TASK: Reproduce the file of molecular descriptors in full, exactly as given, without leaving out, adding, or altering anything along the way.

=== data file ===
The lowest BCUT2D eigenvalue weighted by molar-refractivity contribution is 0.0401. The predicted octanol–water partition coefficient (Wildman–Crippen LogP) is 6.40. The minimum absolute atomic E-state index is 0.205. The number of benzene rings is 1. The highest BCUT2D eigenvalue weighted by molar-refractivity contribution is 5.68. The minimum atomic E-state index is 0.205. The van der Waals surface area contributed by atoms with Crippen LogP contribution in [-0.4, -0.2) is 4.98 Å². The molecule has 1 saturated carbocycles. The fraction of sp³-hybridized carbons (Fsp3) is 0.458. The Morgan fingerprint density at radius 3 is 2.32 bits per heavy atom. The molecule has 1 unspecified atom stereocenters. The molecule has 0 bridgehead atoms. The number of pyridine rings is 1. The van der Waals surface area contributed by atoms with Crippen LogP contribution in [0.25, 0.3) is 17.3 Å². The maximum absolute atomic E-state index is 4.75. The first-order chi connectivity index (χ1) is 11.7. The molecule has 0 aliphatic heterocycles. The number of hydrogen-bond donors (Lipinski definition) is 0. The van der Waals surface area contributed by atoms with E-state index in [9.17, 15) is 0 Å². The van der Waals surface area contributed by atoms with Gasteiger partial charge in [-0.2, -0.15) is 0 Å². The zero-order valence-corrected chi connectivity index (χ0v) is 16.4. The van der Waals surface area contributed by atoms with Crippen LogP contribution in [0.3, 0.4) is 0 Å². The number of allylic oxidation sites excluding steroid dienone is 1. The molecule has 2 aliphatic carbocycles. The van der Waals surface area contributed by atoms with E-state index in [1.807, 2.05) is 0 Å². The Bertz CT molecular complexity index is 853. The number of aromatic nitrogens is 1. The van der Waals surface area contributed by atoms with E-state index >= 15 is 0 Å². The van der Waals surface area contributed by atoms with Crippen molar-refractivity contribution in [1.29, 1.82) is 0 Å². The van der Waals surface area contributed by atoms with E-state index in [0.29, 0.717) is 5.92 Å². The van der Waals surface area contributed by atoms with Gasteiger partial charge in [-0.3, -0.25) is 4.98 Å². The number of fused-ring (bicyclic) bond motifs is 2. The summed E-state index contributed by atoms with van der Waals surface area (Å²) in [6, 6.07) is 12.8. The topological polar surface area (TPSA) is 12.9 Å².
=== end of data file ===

The lowest BCUT2D eigenvalue weighted by molar-refractivity contribution is 0.0401. The predicted octanol–water partition coefficient (Wildman–Crippen LogP) is 6.40. The minimum absolute atomic E-state index is 0.205. The number of benzene rings is 1. The highest BCUT2D eigenvalue weighted by molar-refractivity contribution is 5.68. The minimum atomic E-state index is 0.205. The van der Waals surface area contributed by atoms with Crippen LogP contribution in [-0.4, -0.2) is 4.98 Å². The molecule has 1 saturated carbocycles. The fraction of sp³-hybridized carbons (Fsp3) is 0.458. The Morgan fingerprint density at radius 3 is 2.32 bits per heavy atom. The molecule has 1 unspecified atom stereocenters. The molecule has 0 bridgehead atoms. The number of pyridine rings is 1. The van der Waals surface area contributed by atoms with Crippen LogP contribution in [0.25, 0.3) is 17.3 Å². The maximum absolute atomic E-state index is 4.75. The first-order chi connectivity index (χ1) is 11.7. The molecule has 0 aliphatic heterocycles. The number of hydrogen-bond donors (Lipinski definition) is 0. The van der Waals surface area contributed by atoms with E-state index in [9.17, 15) is 0 Å². The van der Waals surface area contributed by atoms with Gasteiger partial charge in [-0.2, -0.15) is 0 Å². The zero-order valence-corrected chi connectivity index (χ0v) is 16.4. The van der Waals surface area contributed by atoms with Crippen LogP contribution in [0.3, 0.4) is 0 Å². The number of allylic oxidation sites excluding steroid dienone is 1. The molecule has 2 aliphatic carbocycles. The van der Waals surface area contributed by atoms with E-state index in [1.807, 2.05) is 0 Å². The Bertz CT molecular complexity index is 853. The number of aromatic nitrogens is 1. The van der Waals surface area contributed by atoms with E-state index >= 15 is 0 Å². The van der Waals surface area contributed by atoms with Crippen molar-refractivity contribution in [1.29, 1.82) is 0 Å². The van der Waals surface area contributed by atoms with E-state index in [0.29, 0.717) is 5.92 Å². The van der Waals surface area contributed by atoms with Gasteiger partial charge in [-0.3, -0.25) is 4.98 Å². The number of fused-ring (bicyclic) bond motifs is 2. The summed E-state index contributed by atoms with van der Waals surface area (Å²) in [6, 6.07) is 12.8. The topological polar surface area (TPSA) is 12.9 Å².